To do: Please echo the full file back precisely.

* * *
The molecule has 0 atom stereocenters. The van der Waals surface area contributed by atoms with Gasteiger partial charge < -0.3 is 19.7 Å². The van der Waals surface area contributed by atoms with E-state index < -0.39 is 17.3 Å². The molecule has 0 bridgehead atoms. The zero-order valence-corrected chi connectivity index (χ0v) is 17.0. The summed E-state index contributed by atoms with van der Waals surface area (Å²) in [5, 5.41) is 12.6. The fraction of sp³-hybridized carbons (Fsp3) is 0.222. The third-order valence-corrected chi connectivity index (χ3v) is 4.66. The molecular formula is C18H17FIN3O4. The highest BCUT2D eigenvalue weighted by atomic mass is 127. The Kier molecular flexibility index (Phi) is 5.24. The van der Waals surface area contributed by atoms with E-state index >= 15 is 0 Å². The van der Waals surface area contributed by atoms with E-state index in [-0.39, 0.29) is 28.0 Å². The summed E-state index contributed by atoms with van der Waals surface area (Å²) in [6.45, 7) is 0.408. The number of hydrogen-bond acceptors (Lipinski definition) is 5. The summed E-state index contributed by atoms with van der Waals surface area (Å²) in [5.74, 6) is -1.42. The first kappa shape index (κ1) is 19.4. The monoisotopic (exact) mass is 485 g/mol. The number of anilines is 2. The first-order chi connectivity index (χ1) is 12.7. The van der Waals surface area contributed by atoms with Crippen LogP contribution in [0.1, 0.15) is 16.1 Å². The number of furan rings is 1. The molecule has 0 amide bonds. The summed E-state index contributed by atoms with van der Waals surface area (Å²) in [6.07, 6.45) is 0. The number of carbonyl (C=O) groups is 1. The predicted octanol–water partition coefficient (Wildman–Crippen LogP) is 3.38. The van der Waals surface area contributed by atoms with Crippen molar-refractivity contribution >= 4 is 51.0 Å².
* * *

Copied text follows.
The molecule has 0 atom stereocenters. The van der Waals surface area contributed by atoms with Gasteiger partial charge < -0.3 is 19.7 Å². The van der Waals surface area contributed by atoms with E-state index < -0.39 is 17.3 Å². The molecule has 0 bridgehead atoms. The zero-order valence-corrected chi connectivity index (χ0v) is 17.0. The summed E-state index contributed by atoms with van der Waals surface area (Å²) in [5, 5.41) is 12.6. The fraction of sp³-hybridized carbons (Fsp3) is 0.222. The third-order valence-corrected chi connectivity index (χ3v) is 4.66. The molecular formula is C18H17FIN3O4. The highest BCUT2D eigenvalue weighted by atomic mass is 127. The Kier molecular flexibility index (Phi) is 5.24. The van der Waals surface area contributed by atoms with E-state index >= 15 is 0 Å². The van der Waals surface area contributed by atoms with E-state index in [-0.39, 0.29) is 28.0 Å². The summed E-state index contributed by atoms with van der Waals surface area (Å²) in [6.45, 7) is 0.408. The number of hydrogen-bond acceptors (Lipinski definition) is 5. The summed E-state index contributed by atoms with van der Waals surface area (Å²) in [5.74, 6) is -1.42. The first kappa shape index (κ1) is 19.4. The monoisotopic (exact) mass is 485 g/mol. The number of anilines is 2. The first-order chi connectivity index (χ1) is 12.7. The van der Waals surface area contributed by atoms with Crippen LogP contribution in [0.1, 0.15) is 16.1 Å². The number of furan rings is 1. The molecule has 0 amide bonds. The summed E-state index contributed by atoms with van der Waals surface area (Å²) in [6.07, 6.45) is 0. The number of carbonyl (C=O) groups is 1. The predicted octanol–water partition coefficient (Wildman–Crippen LogP) is 3.38. The van der Waals surface area contributed by atoms with Crippen molar-refractivity contribution >= 4 is 51.0 Å².